Are you a soda drinker? What is your favorite type of soda? Do your kids like it? Have you ever heard of lacto-fermented soda before? Have you heard of a ginger bug before? Have you ever made either? If so, what flavor did you like to make?
 Does this seem like something you'd try?
Do you try to have probiotics regularly, either in pill form or via fermented foods and drinks? What do you take to give you probiotics?

Penniless Parenting

Mommy, wife, writer, baker, chef, crafter, sewer, teacher, babysitter, cleaning lady, penny pincher, frugal gal


Thank you for leaving a comment on your blog. Comments are moderated- please be patient to allow time for them to go through. Opposing opinions are permitted, discussion and disagreements are encouraged, but nasty comments for the sole purpose of being nasty without constructive criticisms will be deleted.
Just a note- I take my privacy seriously, and comments giving away my location or religion are automatically deleted too.

  1. So excited to try this out! This will be a great summer project for my kids. I'm going to have each of them make and "keep/feed/take care of" thier own "Ginger Bug"... like a little probiotic pet. Then we will make some soda. We too love sumac lemonade... so can't wait to try THAT with this! Thanks!!

  2. Love your website! I tried following directions for this and it sat out for a week with no bubbling or yeasty smell. I faithfully added more grated ginger and sugar each day. Although,I live in a hot climate and my house stays between 77-82 but I did not add the stuff twice a day like suggested. I had it covered with a coffee filter and rubber band. Do you think that prevented the good stuff to get in? I just stuck it in the fridge wondering what I should do with it. Should I throw it out and start over or is it saveable? There is no mold or anything on it.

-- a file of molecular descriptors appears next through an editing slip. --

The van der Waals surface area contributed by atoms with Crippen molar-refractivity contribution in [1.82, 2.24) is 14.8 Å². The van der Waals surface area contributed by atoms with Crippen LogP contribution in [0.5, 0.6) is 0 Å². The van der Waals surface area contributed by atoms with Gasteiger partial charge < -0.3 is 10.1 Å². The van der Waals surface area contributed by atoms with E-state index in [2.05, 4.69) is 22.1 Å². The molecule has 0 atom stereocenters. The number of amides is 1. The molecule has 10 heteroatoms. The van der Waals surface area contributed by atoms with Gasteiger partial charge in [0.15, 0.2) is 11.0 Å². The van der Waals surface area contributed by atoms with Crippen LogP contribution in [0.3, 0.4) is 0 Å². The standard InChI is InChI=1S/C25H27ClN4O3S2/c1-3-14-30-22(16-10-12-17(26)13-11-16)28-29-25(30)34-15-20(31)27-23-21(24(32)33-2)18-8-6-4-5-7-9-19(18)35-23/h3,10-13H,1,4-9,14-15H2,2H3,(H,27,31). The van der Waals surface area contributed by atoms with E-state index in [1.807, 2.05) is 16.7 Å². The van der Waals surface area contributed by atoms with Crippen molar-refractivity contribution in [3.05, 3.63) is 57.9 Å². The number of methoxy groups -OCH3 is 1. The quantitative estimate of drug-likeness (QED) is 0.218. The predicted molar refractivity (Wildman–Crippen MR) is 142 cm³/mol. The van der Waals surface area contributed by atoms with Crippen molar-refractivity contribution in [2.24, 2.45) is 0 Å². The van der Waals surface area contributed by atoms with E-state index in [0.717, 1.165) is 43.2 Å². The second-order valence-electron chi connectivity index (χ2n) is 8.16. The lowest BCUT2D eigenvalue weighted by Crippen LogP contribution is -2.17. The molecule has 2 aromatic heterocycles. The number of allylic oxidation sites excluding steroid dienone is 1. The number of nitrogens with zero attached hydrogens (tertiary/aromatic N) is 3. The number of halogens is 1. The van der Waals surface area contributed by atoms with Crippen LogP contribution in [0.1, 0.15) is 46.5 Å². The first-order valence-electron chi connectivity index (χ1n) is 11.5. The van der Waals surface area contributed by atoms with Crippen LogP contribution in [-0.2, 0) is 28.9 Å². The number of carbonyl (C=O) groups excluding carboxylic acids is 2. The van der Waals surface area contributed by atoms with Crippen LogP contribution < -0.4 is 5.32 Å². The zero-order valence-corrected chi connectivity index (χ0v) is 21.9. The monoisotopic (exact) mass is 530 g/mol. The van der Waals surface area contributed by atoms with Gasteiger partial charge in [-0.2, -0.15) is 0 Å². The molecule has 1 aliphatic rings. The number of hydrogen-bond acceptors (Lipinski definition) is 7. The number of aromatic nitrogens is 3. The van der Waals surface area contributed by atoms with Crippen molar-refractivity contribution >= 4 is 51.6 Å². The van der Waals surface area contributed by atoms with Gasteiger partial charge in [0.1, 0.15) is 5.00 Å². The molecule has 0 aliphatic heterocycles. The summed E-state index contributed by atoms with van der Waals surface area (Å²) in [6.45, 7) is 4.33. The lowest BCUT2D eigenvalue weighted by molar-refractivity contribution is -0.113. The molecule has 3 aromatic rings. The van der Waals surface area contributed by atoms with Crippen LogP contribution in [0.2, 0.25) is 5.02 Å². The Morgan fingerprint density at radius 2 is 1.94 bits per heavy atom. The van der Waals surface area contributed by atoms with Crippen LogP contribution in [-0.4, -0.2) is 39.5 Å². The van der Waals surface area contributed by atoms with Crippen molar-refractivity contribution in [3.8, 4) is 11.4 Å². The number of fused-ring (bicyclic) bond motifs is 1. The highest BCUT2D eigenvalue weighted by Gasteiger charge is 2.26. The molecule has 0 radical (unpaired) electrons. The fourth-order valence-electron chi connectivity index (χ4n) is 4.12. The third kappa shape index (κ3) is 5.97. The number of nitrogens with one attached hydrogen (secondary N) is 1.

1. Did you exposed it to the sunlight? Make sure you don't because it could kill the actual microorganism that we want

  3. anonymous the good stuff is on the skin of the ginger, so you need to use organic ginger, dont peel it, just chop it up fine, and add it to the ginger bug - I keep a lid loosely on mine - it doesnt need to be open to the air and is more likely to get unwanted yeast on it if it isnt covered. Hope that helps I see you posted quite a while ago :)

  4. This this is absolutely my kinda drink. juice and beautiful to boot! I think a rush hour series is definitely in order!

  5. I need to try this again. I didn't quite get it right...unless Tipsy Turvy is what we're going for here.
    Yeah, I drank about a quart of it really fast, too...after not having had alcohol for about 4 years 'cause I've been pregnant or nursing. Woooooeeeeeeeee

  6. I know this is an old post - I make mine with various juices and teas. I make it every summer. It's easier than water Kefir. I just compost it at the end of autumn, and start another the following spring.
    We have milk Kefir and Viili all year round.

  7. What is "Viili" never heard of it?

    1. Viili is an almost strictly Finnish fermented dairy product =) The closest English translation I've ever come across is "clabbered milk" . Used to be that the only way to start a viili culture was to add some viili to milk, my mother in Canada specifically requested some ecological viili (as in not processed to death) when we visited from Finland, but I don't know if she got it to work with the pasteurised stuff sold in stores... I'll refer her to this post and see if she can pull it off.. Personally I can't ingest anything made with cow's milk - with the notable exception of cheese and chocolate - without my sinuses going crazy from MCAS, but I might try it with oat milk sometime =) I found an oat-based Greek yogurt that was a bit sweet to my palate so I'm always open to novel ideas =)


  8. I don't like whey OR ginger! I am going to try creating my starter with apple juice, dandelion leaf, dandelion root powder, a bit of my sourdough bread starter plus some lacto bacteria probiotic powder. God willing.

Previous Post Next Post